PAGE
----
Samsung’s HW-MS750 is a fantastic soundbar for music, but its otherwise fabulous bass response left us wanting more with movie soundtracks. Adding Samsung’s SWA-9000S/ZA wireless subwoofer to care of that issue instantly. In a head-to-head matchup with Yamaha’s YAS-706, however, Yamaha’s system—which includes the subwoofer—edges the Samsung out as our top pick in this category.
What exactly is a soundbar?
A soundbar is typically a one- or two-piece speaker system whose primary purpose is to bring quality sound back to modern TVs (two-piece systems include a subwoofer). They’re designed to appeal to people who can’t (because of the wiring requirements and/or expense associated with traditional home theater audio) or won’t (because they object to the visual intrusion an A/V receiver and six or more loudspeaker cabinets presents) install freestanding speakers.
The audio performance of nearly any soundbar will surpass the quality of just about any modern TV while consuming minimal space and requiring little more than a power cord and one or two cables. Soundbars are designed to fit in front of your TV if your TV is resting on a piece of furniture, or beneath your TV if it’s hanging on the wall. There’s also a subcategory—the sound base—that can support the weight of your TV. You can even find soundbars from TV manufacturers that are designed to match the aesthetic of the TV it’s paired with.
Nearly all modern TV and movie soundtracks are recorded in surround sound, so most soundbars are equipped to decode at least Dolby Digital and play back discrete left, right, and center channels, plus low-frequency effects (LFE). A great many models include a separate self-amplified subwoofer to handle LFE, which establishes a wireless connection with the soundbar. Purchasing a soundbar doesn’t necessarily mean you’ll miss out on a full home-theater experience; in fact, some models offer optional surround speakers and others can even support object-oriented codecs, such as Dolby Atmos and DTS:X, that deliver a sensation of height.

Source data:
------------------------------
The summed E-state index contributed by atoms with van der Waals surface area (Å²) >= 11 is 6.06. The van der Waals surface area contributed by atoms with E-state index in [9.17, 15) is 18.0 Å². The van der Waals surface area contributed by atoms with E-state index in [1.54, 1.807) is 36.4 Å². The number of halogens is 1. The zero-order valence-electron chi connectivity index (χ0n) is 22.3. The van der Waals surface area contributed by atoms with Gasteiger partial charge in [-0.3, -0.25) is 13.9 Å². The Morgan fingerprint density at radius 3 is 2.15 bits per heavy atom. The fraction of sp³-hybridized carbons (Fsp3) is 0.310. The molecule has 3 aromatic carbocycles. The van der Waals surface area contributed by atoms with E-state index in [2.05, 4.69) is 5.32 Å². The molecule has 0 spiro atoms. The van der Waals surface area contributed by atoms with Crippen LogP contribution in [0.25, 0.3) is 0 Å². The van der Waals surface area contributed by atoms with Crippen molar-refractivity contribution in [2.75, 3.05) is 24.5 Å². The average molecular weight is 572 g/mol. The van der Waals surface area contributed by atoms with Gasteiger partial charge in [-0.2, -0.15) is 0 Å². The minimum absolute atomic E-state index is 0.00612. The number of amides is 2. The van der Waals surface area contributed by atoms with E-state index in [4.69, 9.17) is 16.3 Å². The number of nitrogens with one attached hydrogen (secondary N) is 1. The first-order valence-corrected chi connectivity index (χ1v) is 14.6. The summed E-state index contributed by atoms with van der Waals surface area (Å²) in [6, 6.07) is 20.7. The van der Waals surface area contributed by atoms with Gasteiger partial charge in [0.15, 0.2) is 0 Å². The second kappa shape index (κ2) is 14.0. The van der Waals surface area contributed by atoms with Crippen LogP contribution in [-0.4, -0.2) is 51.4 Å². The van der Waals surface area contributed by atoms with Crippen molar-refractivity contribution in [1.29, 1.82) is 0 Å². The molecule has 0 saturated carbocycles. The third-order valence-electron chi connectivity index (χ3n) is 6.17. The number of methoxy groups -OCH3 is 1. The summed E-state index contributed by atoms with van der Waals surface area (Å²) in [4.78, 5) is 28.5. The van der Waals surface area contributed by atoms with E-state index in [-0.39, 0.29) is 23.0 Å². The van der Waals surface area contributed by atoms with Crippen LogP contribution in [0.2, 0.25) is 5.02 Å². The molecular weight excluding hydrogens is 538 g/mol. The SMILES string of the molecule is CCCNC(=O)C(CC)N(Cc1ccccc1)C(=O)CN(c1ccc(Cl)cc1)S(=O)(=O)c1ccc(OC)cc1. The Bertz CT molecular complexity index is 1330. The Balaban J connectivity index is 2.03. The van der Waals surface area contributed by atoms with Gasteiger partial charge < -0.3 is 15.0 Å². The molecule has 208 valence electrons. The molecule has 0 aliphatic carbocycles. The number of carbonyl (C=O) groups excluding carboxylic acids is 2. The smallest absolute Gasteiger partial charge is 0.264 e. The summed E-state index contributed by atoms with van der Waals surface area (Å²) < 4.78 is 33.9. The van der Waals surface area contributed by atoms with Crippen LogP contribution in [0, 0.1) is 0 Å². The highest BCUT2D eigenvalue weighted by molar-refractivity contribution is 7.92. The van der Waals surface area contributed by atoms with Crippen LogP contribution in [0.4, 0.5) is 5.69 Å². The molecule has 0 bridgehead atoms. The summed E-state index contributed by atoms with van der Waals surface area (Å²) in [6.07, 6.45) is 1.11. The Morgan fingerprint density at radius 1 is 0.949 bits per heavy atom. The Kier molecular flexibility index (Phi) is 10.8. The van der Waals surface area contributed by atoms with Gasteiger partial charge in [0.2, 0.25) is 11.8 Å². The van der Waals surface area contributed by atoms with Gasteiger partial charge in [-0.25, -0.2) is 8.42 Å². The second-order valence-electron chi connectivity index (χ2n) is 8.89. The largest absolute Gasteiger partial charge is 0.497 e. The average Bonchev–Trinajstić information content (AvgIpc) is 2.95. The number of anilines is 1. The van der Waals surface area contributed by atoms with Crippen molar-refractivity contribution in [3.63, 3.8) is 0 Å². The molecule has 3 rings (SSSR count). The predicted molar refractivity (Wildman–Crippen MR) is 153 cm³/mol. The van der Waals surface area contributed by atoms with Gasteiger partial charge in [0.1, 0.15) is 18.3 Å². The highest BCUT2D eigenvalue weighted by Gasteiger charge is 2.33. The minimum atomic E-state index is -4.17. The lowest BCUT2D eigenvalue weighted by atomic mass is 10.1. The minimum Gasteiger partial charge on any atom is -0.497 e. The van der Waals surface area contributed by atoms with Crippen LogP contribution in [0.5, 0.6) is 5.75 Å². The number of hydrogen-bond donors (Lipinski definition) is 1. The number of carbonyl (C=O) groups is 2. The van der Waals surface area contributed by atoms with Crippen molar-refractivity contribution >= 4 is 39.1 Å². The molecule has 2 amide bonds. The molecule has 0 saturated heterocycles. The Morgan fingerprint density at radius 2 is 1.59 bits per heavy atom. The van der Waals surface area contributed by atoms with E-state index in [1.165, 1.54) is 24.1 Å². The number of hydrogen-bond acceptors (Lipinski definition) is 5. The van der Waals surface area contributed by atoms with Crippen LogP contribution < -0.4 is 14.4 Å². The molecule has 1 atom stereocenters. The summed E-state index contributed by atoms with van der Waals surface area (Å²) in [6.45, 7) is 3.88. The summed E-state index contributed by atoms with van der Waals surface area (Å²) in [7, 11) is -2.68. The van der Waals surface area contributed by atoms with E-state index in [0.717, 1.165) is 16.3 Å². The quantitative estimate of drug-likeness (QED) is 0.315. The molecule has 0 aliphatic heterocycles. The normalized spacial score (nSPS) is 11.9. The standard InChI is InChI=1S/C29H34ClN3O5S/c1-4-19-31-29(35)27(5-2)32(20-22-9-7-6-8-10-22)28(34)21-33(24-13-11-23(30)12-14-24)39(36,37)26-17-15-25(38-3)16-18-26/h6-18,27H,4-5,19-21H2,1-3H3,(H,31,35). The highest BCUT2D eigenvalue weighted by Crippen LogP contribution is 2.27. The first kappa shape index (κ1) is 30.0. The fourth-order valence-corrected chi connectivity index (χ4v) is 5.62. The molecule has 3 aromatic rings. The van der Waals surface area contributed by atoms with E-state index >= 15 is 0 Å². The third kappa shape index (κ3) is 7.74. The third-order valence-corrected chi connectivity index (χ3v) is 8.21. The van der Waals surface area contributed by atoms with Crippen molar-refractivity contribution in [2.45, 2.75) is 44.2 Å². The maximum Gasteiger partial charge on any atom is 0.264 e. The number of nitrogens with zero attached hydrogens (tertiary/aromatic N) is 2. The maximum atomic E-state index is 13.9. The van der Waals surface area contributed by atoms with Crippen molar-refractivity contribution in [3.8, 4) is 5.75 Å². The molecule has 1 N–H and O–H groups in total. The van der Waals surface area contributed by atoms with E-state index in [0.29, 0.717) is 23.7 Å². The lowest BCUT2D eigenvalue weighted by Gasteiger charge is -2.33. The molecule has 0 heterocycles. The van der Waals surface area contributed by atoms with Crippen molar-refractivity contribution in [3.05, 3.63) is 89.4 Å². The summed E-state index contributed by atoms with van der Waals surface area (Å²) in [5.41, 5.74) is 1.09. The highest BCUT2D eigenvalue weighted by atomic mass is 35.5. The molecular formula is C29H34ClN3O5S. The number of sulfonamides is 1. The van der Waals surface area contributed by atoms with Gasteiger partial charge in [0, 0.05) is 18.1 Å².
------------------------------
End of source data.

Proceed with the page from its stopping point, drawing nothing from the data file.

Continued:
How does a sound base differ from a soundbar?
Search for soundbars and you’ll see some models described as a “sound base.” The two are similar—and they might even share identical technological feature sets—but they’re not the same thing. Unlike a soundbar, a sound base is specifically designed to sit on a cabinet and support the weight of a television. Their form factor means they can’t be mounted to the wall.
What size soundbar should I buy?
Most people buy a soundbar that is either the same width or narrower than their TV, but that really has more to do with aesthetics than audio performance. If your TV is on a piece of furniture, and you’re buying a soundbar that will sit in front of it, you need to take the speaker’s height into consideration, so that it doesn’t encroach on the screen or block the TV’s infrared receiver. Sound soundbars include an IR repeater for this reason. If you’re shopping for a sound base, you need to make sure that the speaker will fit in the space you have for it, and that it can bear the weight of your TV.
Everything else being equal, the smaller the sound soundbar or sound base, the less room it has for larger speakers and features (codec support, wireless connectivity, multiple inputs and outputs, and so on). That’s not to say that a bigger speaker will always sound better than a larger one, of course.
Do soundbars support Dolby Atmos and DTS:X?